Women have made a remarkable impact on the healthcare field.
As part of Connecticut Children’s diversity, equity and inclusion journey to strengthen our culture in our 25th year of service to children and families, we continue to celebrate the accomplishments of diverse medical pioneers. These are the physicians, surgeons, nurses and scientists – both at Connecticut Children’s and elsewhere – whose groundbreaking achievements and discoveries helped pave the way to where we are today in health care.
As part of our Women’s History Month celebration, our Medical Pioneers series honors women who served as trailblazers in their fields. We recognize the importance of understanding where we have come from in order to help in creating a stronger future for our organization. The names listed below are some of the many pioneers who have had a profound impact on health care and American history.
Women Pioneers at Connecticut Children’s
- Dr. Christine Finck is the first woman to hold the position of surgeon-in-chief at Connecticut Children’s and is one of six women surgeon-in-chiefs at 45 children’s hospitals around the country. Dr. Finck is also the health system’s chief of the Division of Pediatric General and Thoracic Surgery. She specializes in neonatal surgery, diseases of premature newborns, and lung abnormalities, among other conditions. Learn more about Dr. Finck.
- Dr. Raina Sinha is the first woman pediatric cardiovascular surgeon at Connecticut Children’s and one of 17 women pediatric cardiovascular surgeons practicing in the country. Learn more about Dr. Sinha.
- Virginia Thrall Smith was a pioneering children’s advocate who founded the first free kindergarten program in Connecticut in 1881. She also opened the House for Incurables on Cedar Mountain in Newington in 1898, which later became known as Newington Children’s Hospital and eventually became Connecticut Children’s in 1996. Learn more about Smith here.
Women Pioneers Throughout History
- Dr. Virginia Apgar was the first woman to become a full professor at Columbia University College of Physicians and Surgeons. Dr. Apgar designed the Apgar Score, which is utilized worldwide as the standard for assessing a newborn’s transition from its mother’s womb. She is known for her research into the effects of anesthesia during childbirth and for her advocacy to prevent birth defects. Learn more about Dr. Apgar.
- Dr. Elizabeth Blackwell became the first woman in the U.S. to earn a medical degree in 1849. After being turned away from 10 medical schools, Dr. Blackwell graduated from Geneva Medical College in Geneva, New York. Learn more about Dr. Blackwell.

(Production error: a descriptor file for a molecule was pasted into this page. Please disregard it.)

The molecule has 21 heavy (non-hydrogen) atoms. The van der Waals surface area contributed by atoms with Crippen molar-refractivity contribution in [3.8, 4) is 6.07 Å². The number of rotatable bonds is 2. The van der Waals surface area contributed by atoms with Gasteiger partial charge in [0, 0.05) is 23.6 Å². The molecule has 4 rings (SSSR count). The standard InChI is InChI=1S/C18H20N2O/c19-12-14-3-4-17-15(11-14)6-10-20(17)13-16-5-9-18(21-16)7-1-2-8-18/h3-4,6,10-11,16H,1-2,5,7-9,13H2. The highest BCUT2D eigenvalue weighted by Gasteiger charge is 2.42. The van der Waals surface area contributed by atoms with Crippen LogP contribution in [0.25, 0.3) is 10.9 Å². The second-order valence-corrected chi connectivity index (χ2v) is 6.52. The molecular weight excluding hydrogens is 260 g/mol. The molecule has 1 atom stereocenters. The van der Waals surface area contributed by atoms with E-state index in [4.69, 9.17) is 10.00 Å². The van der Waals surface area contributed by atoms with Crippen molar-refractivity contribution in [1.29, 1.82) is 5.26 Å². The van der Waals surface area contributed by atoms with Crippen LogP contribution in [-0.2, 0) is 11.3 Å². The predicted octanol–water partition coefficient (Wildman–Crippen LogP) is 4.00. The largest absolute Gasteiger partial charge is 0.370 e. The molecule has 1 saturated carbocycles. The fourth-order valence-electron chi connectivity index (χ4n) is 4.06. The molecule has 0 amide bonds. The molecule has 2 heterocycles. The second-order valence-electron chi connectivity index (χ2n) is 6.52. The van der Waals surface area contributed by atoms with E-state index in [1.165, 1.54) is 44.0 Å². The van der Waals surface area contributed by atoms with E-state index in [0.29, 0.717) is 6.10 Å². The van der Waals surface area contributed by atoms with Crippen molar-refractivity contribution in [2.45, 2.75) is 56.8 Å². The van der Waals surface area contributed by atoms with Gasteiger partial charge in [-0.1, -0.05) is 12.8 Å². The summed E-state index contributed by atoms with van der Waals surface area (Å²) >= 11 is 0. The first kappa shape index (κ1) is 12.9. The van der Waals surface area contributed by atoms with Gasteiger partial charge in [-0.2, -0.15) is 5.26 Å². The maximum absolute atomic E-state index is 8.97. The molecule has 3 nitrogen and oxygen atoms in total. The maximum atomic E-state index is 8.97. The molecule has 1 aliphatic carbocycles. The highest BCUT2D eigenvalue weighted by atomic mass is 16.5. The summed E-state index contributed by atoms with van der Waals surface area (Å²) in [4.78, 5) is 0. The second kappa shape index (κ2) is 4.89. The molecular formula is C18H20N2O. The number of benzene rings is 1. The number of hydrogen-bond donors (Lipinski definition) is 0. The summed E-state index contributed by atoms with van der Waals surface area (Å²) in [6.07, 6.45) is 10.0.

- Dr. Rebecca Lee Crumpler became the first Black woman in the U.S. to receive a medical degree in 1864. Dr. Crumpler earned her degree from the New England Female Medical College in Boston, Massachusetts. She authored “Book of Medical Discourses,” which became one of the first medical publications by a Black author. Learn more about Dr. Crumpler.
- Dr. Marie Curie became the first woman in France to earn a doctoral degree in 1903, which was a doctor of science degree. Dr. Curie is a physicist, chemist, and pioneer in the study of radiation. She was the first woman to win a Nobel Prize and the only woman to win two Nobel Prizes, each in a different scientific field. Learn more about Dr. Curie.
- General Hazel W. Johnson-Brown, PhD, RN, became the first Black female general in the U.S. Army and the first Black chief of the U.S. Army Nurse Corps in 1979. General Johnson-Brown graduated from the Harlem Hospital School of Nursing in 1950. She earned her doctorate in education administration from Catholic University of America in 1978. Learn more about General Johnson-Brown.
- Dr. Antonia Novello became the first woman and first Hispanic to hold the position of U.S. Surgeon General after being appointed by President George Bush in 1990. Dr. Novello earned her medical degree from the University of Puerto Rico School of Medicine and completed her medical training in nephrology at the University of Michigan. Learn more about Dr. Novello.
- Dr. Susan La Flesche Picotte was the first Native American woman to earn a medical degree in the U.S., after graduating from the Women’s Medical College of Pennsylvania in 1889. She established a private practice in Nebraska. Learn more about Dr. Picotte.
As we move into our next 25 years of service to children and families, we are excited to learn from the accomplishments of the above-mentioned professionals who serve as role models and provide inspiration to team members, children and families. We are fortunate that their scientific contributions and leadership have saved lives and continue to open doors for those who will follow in the future.
Categories: Diversity, Equity and Inclusion